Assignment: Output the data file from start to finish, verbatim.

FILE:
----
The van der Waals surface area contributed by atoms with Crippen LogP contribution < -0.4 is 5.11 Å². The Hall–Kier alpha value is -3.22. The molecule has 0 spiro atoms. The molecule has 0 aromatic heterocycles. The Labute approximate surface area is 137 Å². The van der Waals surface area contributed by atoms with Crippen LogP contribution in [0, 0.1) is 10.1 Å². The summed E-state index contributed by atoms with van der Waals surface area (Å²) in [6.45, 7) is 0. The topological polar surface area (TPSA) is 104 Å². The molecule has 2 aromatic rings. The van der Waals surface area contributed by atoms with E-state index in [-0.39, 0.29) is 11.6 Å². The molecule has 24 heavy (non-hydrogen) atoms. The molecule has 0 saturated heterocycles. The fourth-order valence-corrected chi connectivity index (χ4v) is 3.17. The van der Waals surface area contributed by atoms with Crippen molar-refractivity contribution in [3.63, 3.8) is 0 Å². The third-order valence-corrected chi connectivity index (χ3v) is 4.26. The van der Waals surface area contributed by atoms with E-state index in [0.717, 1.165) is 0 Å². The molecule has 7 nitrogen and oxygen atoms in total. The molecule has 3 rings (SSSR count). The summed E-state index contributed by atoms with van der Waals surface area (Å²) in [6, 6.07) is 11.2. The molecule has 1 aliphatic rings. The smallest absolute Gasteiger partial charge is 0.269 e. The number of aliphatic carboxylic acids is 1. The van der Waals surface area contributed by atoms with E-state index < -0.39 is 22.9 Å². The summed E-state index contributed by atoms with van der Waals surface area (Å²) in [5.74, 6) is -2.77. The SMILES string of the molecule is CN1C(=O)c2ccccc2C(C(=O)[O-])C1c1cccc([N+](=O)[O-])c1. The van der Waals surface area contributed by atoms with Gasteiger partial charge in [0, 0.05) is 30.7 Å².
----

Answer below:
The van der Waals surface area contributed by atoms with Crippen LogP contribution < -0.4 is 5.11 Å². The Hall–Kier alpha value is -3.22. The molecule has 0 spiro atoms. The molecule has 0 aromatic heterocycles. The Labute approximate surface area is 137 Å². The van der Waals surface area contributed by atoms with Crippen LogP contribution in [0, 0.1) is 10.1 Å². The summed E-state index contributed by atoms with van der Waals surface area (Å²) in [6.45, 7) is 0. The topological polar surface area (TPSA) is 104 Å². The molecule has 2 aromatic rings. The van der Waals surface area contributed by atoms with E-state index in [-0.39, 0.29) is 11.6 Å². The molecule has 24 heavy (non-hydrogen) atoms. The molecule has 0 saturated heterocycles. The fourth-order valence-corrected chi connectivity index (χ4v) is 3.17. The van der Waals surface area contributed by atoms with Crippen molar-refractivity contribution in [3.63, 3.8) is 0 Å². The third-order valence-corrected chi connectivity index (χ3v) is 4.26. The van der Waals surface area contributed by atoms with E-state index in [0.717, 1.165) is 0 Å². The molecule has 7 nitrogen and oxygen atoms in total. The molecule has 3 rings (SSSR count). The summed E-state index contributed by atoms with van der Waals surface area (Å²) in [6, 6.07) is 11.2. The molecule has 1 aliphatic rings. The smallest absolute Gasteiger partial charge is 0.269 e. The number of aliphatic carboxylic acids is 1. The van der Waals surface area contributed by atoms with E-state index < -0.39 is 22.9 Å². The summed E-state index contributed by atoms with van der Waals surface area (Å²) in [5.74, 6) is -2.77. The SMILES string of the molecule is CN1C(=O)c2ccccc2C(C(=O)[O-])C1c1cccc([N+](=O)[O-])c1. The van der Waals surface area contributed by atoms with Gasteiger partial charge in [0, 0.05) is 30.7 Å².